The first West Nile virus-positive mosquitoes found in the state this year were trapped Wednesday near Mesa in Franklin County, according to the state Department of Health.
The virus is not uncommon in the region. Last year, Franklin, Grant and Yakima counties had West Nile-carrying mosquitoes, but no illnesses were reported in people.
West Nile virus spreads when mosquitoes bite an infected bird then bite another bird, animal or person. No human vaccine or cure exists for the virus, so health officials urge protecting against mosquito bites.
Benton and Franklin counties each have a mosquito control district that takes measures to reduce mosquito populations.
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Planes from the Benton County district took to the sky Thursday in a recent mosquito control effort.
By day, the planes dropped ground-up corncobs with larvae-killing bacteria into stagnant pools of water around the Yakima River delta, West Richland Golf Course, Finley and between Prosser and Mabton. By night, they released fog from 300 feet in the same areas to kill adult mosquitoes.
The district sends out its planes about three times a year and trucks more often, District Manager Angela Beehler said Thursday. The Franklin County district uses similar methods, she said.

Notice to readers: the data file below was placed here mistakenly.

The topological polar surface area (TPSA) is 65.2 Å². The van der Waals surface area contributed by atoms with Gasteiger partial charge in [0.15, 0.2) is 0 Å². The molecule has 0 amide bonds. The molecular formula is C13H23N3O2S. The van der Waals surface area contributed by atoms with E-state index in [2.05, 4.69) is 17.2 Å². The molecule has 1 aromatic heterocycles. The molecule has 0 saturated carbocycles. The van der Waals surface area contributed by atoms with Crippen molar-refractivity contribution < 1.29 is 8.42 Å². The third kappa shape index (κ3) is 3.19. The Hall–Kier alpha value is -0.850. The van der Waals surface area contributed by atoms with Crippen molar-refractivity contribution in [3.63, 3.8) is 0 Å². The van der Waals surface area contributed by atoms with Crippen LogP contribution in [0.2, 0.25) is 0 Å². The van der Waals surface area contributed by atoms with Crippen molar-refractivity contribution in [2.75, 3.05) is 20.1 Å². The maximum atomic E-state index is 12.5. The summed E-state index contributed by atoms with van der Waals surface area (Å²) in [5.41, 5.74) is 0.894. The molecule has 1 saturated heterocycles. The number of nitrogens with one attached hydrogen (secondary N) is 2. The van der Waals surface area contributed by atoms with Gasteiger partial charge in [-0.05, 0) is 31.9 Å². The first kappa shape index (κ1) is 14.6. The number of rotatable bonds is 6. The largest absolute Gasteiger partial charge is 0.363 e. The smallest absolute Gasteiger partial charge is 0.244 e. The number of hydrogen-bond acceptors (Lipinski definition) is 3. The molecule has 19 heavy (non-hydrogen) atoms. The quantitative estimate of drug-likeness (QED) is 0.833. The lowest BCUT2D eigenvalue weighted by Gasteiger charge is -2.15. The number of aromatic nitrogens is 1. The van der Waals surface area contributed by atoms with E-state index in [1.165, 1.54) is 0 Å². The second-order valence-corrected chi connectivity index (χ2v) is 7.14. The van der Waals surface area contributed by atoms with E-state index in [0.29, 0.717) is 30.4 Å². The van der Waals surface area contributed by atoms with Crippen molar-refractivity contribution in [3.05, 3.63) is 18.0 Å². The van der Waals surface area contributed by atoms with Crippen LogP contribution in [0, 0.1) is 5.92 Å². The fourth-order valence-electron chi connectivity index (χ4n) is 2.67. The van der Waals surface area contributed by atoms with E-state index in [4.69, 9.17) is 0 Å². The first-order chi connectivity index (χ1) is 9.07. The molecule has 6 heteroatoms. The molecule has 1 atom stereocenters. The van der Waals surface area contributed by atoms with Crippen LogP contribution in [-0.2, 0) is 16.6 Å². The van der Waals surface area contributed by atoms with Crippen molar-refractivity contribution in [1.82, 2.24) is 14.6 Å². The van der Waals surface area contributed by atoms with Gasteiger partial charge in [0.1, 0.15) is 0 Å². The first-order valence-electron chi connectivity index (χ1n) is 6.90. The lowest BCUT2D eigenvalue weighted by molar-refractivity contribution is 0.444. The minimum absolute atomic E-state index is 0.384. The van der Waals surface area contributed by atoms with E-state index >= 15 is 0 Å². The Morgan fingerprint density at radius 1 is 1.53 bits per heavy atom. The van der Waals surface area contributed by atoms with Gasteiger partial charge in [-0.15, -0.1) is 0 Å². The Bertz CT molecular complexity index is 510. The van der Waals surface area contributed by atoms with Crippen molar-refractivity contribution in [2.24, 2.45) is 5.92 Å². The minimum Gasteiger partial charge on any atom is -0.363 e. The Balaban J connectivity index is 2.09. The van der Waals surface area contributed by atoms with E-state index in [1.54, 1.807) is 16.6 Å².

But warming temperatures during the next week could cause a spike in potentially disease-carrying mosquito populations, like the West Nile virus detected in Mesa, Beehler said.
The state monitors West Nile through traps set strategically by mosquito control districts. Monitoring and testing mosquitoes and dead birds around the state began in June.
The Benton County district sets 40 mosquito traps every week, Beehler said.
Most people who contract the West Nile virus experience few to no symptoms, according to the Department of Health.
But one in 150 can become severely ill or die.
Paul Champoux, owner of Champoux Vineyards in the Horse Heaven Hills south of Prosser, was bitten by a mosquito three years ago this week and was paralyzed with West Nile virus July 17, 2009.
Three years later, he still cannot walk without aid. He comes to therapy twice a week in Richland and recently was able to walk 600 feet with a walker.
"I'm feeling fantastic. My left leg still won't support me, but everything I do is getting easier," he told the Herald on Friday.
The virus poses the greatest threat to those with weak immune systems and the elderly.
The state Department of Health recommends avoiding mosquitoes by wearing bug repellent and protective clothing when mosquitoes are active. Getting rid of standing water around the home can limit mosquito breeding grounds.
Because birds can carry the virus, people also are encouraged to report dead birds. Benton and Franklin County residents can report dead birds to the Benton Franklin Health District by calling 460-HAWK (460-4295).
Updated West Nile virus information is online at www.doh.wa.gov.